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Spain Money Saving Tips and Offers

Save money in Spain. Providing regular money saving tips, tricks, offers, cheap deals and guides for people living in or visiting Spain. Covers shopping,restaurants, going out, supermarkets, insurance, bank accounts, utilities, phone/mobiles etc.

In praise of Jet2.com
20 September 2018

Just thought I'd write this post to praise the response I got from Jet2.com regarding a complaint I made to them about their "Kids Go Free" offer.  I had booked a holiday for the three of us last weekend (2 adults + 1 child), and took advantage of their free child place offer but after making the booking I had some concerns about the offer. 

 

I wrote directly to their chief executive on Monday afternoon to complain that I found their Kids Go Free offer misleading.   I felt we weren’t actually getting a free child place based on the price we were paying.   First thing Tuesday morning I got a phone call from their Head of Customer Services who explained the offer to me and put my mind at rest.  I hadn't been conned.   The hotel we had booked as part of the holiday already offered a free child place anyway.  So we effectively got the flight and transfer for free under the Jet2.com offer.

I was offered £100 off my holiday by Jet2 as a good will gesture, which I greatly appreciated.

I've always found Jet2.com to be one of the good guys.  I'll often spend extra to fly with them rather than use Ryanair or Easyjet because the all-round experience is more pleasant and I find their customer service to be excellent.  This has just confirmed my belief!



Like 0        Published at 14:27   Comments (0)


List of Spanish bank websites offering discounted repossessed property UPDATED
16 September 2018

The Spanish banks still have many thousands of repossessed property on their books that they're trying to sell.  This includes new builds, nearly new and second hand properties.  There are still some very attractive prices available, although a lot of the real bargains from the property crash have probably gone now.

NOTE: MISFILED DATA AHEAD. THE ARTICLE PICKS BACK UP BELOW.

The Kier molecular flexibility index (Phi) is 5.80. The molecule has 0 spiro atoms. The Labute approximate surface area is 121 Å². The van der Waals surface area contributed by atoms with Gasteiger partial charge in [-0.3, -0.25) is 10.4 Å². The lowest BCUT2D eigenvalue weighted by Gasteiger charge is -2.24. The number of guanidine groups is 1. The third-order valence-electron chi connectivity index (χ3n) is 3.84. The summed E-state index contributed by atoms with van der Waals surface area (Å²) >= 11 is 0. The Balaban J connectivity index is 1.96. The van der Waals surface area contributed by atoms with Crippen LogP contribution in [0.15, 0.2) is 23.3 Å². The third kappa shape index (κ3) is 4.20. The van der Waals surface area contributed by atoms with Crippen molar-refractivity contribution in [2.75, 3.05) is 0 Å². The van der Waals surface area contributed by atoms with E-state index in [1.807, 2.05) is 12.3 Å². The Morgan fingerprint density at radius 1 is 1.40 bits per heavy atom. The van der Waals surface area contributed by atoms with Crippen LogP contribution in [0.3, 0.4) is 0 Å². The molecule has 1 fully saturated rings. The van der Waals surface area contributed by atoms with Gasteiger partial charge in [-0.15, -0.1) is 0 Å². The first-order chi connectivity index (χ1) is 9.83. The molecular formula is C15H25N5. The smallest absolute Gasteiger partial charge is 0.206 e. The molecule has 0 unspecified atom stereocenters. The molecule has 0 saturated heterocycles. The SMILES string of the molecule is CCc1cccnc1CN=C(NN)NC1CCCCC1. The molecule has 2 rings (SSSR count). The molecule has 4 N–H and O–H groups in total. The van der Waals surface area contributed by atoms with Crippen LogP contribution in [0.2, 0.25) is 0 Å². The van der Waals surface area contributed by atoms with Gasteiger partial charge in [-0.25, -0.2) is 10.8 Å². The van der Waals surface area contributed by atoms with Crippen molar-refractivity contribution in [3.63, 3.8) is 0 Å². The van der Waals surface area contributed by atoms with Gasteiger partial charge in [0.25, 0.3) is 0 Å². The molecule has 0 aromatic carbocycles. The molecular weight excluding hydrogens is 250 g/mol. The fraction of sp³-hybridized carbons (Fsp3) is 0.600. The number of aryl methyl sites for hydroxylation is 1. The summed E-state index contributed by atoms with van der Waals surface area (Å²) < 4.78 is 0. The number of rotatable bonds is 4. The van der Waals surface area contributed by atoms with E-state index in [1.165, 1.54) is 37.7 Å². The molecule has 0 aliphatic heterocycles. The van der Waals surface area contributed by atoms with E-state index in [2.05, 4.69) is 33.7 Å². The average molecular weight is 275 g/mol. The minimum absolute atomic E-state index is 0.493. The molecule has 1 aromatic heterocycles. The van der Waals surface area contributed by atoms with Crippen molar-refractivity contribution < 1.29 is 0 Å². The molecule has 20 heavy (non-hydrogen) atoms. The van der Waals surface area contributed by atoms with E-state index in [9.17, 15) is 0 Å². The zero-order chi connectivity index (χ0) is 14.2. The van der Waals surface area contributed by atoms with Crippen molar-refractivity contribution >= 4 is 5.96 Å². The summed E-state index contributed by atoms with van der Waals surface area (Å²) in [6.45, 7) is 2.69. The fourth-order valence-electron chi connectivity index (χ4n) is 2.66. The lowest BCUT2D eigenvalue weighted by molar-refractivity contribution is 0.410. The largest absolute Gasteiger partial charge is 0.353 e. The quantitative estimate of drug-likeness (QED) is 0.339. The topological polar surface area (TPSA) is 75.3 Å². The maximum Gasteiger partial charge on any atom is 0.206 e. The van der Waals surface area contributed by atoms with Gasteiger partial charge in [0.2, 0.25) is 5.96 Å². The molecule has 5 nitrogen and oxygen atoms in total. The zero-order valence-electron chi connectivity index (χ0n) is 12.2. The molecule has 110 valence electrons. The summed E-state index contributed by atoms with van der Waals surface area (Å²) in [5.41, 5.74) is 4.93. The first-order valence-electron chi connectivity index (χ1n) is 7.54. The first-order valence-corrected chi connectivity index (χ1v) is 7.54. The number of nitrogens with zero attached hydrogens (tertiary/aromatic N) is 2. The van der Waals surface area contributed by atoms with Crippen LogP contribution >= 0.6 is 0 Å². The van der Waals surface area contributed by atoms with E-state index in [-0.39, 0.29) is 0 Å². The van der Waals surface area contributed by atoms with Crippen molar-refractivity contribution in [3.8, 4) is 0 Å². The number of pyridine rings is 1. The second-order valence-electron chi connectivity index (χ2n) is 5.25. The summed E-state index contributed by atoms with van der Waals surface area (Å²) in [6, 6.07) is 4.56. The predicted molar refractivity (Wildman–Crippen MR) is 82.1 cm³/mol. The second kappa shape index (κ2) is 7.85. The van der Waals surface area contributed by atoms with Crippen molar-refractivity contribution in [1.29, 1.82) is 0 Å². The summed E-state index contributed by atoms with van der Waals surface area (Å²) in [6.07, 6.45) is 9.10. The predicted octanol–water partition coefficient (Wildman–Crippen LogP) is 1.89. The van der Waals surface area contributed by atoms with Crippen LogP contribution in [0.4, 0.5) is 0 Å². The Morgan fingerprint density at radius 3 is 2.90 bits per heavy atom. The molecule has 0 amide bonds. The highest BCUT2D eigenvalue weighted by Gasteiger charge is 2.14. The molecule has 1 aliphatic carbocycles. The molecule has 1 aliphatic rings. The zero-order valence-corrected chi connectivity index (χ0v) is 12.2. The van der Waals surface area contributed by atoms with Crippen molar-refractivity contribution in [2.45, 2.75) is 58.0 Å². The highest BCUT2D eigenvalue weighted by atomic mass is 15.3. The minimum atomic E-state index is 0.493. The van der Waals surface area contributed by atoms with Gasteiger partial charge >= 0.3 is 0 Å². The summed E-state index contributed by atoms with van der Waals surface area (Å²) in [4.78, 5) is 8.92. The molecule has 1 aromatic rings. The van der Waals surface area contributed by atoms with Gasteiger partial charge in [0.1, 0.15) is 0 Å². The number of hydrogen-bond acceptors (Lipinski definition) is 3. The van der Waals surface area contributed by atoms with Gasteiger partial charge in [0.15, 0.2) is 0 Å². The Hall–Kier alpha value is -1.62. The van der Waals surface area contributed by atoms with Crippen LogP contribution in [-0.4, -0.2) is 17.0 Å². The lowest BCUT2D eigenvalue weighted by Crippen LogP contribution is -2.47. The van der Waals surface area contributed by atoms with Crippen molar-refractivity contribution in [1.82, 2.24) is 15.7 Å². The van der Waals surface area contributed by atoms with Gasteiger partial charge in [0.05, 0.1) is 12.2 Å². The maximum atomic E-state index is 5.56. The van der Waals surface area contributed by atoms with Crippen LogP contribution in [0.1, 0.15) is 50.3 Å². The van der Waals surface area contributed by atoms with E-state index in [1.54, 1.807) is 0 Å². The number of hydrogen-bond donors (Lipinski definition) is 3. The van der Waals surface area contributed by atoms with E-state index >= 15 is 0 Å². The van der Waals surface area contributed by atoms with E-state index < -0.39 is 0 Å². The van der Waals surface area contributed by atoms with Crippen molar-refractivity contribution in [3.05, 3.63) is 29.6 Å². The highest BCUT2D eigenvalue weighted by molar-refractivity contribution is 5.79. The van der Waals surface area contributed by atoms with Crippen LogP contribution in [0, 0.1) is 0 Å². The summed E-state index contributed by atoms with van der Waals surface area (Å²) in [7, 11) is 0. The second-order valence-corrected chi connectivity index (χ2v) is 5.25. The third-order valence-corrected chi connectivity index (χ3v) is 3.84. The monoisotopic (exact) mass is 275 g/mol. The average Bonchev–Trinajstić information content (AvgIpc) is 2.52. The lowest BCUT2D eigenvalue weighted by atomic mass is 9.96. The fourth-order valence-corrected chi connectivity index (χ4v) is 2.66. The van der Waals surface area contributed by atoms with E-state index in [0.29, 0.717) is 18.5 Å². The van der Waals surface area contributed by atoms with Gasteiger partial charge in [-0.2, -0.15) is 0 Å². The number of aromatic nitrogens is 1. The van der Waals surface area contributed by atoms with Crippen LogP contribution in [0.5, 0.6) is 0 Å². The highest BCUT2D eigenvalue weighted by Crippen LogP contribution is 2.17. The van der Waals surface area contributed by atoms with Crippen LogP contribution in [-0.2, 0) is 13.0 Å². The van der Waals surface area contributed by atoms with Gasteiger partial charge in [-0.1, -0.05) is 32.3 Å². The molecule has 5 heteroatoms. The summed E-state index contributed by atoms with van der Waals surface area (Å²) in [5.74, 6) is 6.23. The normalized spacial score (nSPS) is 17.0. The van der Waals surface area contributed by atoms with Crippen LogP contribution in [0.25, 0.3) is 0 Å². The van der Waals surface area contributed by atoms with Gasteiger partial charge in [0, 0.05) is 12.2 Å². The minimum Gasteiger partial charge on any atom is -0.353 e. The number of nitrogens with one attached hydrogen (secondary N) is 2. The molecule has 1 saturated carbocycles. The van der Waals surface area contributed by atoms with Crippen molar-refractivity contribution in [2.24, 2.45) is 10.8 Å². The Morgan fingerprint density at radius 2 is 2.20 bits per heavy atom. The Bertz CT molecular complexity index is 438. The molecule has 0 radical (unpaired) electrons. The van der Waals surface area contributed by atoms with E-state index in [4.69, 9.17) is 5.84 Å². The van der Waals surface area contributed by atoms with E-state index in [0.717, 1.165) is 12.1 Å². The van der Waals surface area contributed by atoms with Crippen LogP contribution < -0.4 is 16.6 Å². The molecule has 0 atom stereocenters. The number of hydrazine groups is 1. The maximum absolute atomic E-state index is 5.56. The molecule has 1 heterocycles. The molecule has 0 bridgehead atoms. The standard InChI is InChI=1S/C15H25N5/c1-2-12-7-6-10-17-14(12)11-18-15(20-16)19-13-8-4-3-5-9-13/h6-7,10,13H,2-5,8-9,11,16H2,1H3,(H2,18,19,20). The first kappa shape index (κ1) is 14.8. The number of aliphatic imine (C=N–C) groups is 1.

Here is an updated list of the bank repossession websites where you can buy property directly from the banks.  It's not a comprehensive list but it covers the majority of the big players in Spain:

Abanca: Ecogecasa http://www.escogecasa.es/

Banco Santander: Altamira Inmuebles http://www.altamirainmuebles.com/

BBVA: BBVA Vivienda https://www.bbvavivienda.com/

Bankia: Haya https://www.haya.es/

Banco Sabadell: Solvia http://www.solvia.es/

Bankinter: Bankinter https://www.bankinter.com/www/es-es/cgi/ebk+inm+home

Caixabank: Servihabitat http://www.servihabitat.com/svhPortal

Caja España Duero: Giasa Inversiones http://www.giasainversiones.es/

Ibercaja: Portal Inmobiliario Grupo Ibercaja http://portalinmobiliario.ibercaja.es/home/

Kutxabank: Kutxabank Inmibiliaria http://www.kutxabankinmobiliaria.es/

Liberbank: Liberbank Viviendas http://www.liberbankvivienda.es/

Popular: Aliseda Inmobiliaria https://www.alisedainmobiliaria.com/

Unicaja: Unicaja Inmuebles http://www.unicajainmuebles.com/inicio.do



Like 0        Published at 21:25   Comments (0)


Does the Complaints Book Work in Spain?
15 September 2018

By law every bar, restaurant, shop and business in Spain has to have a complaints book, knows as "hojas de quejas y reclamaciones" which you can ask for should you need to make a complaint in Spain.  Its a form in triplicate.  You fill it in at the establishment's premises and you keep the green and white copy, and the business you are complaining against keeps the pink copy.  You take the white copy to your local consumer office (OMIC), together with any evidence such as receipts, invoices, photographs, copies of letters/emails and so on.  You keep the green copy for your own records.hojas de quejas y reclamaciones

The local consumer office will then investigate your complaint and contact the company you're complaining about.  You should hear back in a couple of months, or weeks if you're lucky.  With consumer protections in Spain being way below countries like the UK, does the complaints book in Spain actually work?